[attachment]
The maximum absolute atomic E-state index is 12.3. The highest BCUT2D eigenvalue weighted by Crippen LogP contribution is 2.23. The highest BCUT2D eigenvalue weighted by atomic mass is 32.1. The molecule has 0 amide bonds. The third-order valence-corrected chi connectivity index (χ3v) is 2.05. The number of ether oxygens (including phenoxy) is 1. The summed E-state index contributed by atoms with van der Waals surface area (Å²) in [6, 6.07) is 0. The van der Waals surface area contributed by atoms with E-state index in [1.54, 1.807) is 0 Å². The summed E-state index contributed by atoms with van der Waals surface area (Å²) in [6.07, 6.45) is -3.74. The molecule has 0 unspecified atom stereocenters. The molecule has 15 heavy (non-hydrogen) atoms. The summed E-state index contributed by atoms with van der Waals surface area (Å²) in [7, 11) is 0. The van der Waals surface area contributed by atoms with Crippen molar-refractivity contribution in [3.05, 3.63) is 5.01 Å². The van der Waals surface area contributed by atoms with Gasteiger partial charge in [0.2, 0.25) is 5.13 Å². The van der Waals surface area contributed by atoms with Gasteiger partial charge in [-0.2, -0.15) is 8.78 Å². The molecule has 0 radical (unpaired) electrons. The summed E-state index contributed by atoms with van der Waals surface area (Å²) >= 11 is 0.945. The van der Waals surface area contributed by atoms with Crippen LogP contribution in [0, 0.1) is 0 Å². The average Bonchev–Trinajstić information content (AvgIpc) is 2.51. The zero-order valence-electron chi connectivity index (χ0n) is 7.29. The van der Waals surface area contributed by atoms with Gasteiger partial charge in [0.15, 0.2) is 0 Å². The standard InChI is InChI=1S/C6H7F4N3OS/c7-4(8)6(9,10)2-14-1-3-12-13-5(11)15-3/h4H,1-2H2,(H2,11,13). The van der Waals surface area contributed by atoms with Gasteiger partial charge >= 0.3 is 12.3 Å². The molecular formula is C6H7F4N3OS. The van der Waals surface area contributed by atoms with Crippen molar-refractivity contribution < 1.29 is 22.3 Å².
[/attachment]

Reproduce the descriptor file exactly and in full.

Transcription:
The maximum absolute atomic E-state index is 12.3. The highest BCUT2D eigenvalue weighted by Crippen LogP contribution is 2.23. The highest BCUT2D eigenvalue weighted by atomic mass is 32.1. The molecule has 0 amide bonds. The third-order valence-corrected chi connectivity index (χ3v) is 2.05. The number of ether oxygens (including phenoxy) is 1. The summed E-state index contributed by atoms with van der Waals surface area (Å²) in [6, 6.07) is 0. The van der Waals surface area contributed by atoms with E-state index in [1.54, 1.807) is 0 Å². The summed E-state index contributed by atoms with van der Waals surface area (Å²) in [6.07, 6.45) is -3.74. The molecule has 0 unspecified atom stereocenters. The molecule has 15 heavy (non-hydrogen) atoms. The summed E-state index contributed by atoms with van der Waals surface area (Å²) in [7, 11) is 0. The van der Waals surface area contributed by atoms with Crippen molar-refractivity contribution in [3.05, 3.63) is 5.01 Å². The van der Waals surface area contributed by atoms with Gasteiger partial charge in [0.2, 0.25) is 5.13 Å². The van der Waals surface area contributed by atoms with Gasteiger partial charge in [-0.2, -0.15) is 8.78 Å². The molecule has 0 radical (unpaired) electrons. The summed E-state index contributed by atoms with van der Waals surface area (Å²) >= 11 is 0.945. The van der Waals surface area contributed by atoms with Crippen LogP contribution in [0, 0.1) is 0 Å². The average Bonchev–Trinajstić information content (AvgIpc) is 2.51. The zero-order valence-electron chi connectivity index (χ0n) is 7.29. The van der Waals surface area contributed by atoms with Gasteiger partial charge in [0.15, 0.2) is 0 Å². The standard InChI is InChI=1S/C6H7F4N3OS/c7-4(8)6(9,10)2-14-1-3-12-13-5(11)15-3/h4H,1-2H2,(H2,11,13). The van der Waals surface area contributed by atoms with Gasteiger partial charge >= 0.3 is 12.3 Å². The molecular formula is C6H7F4N3OS. The van der Waals surface area contributed by atoms with Crippen molar-refractivity contribution < 1.29 is 22.3 Å².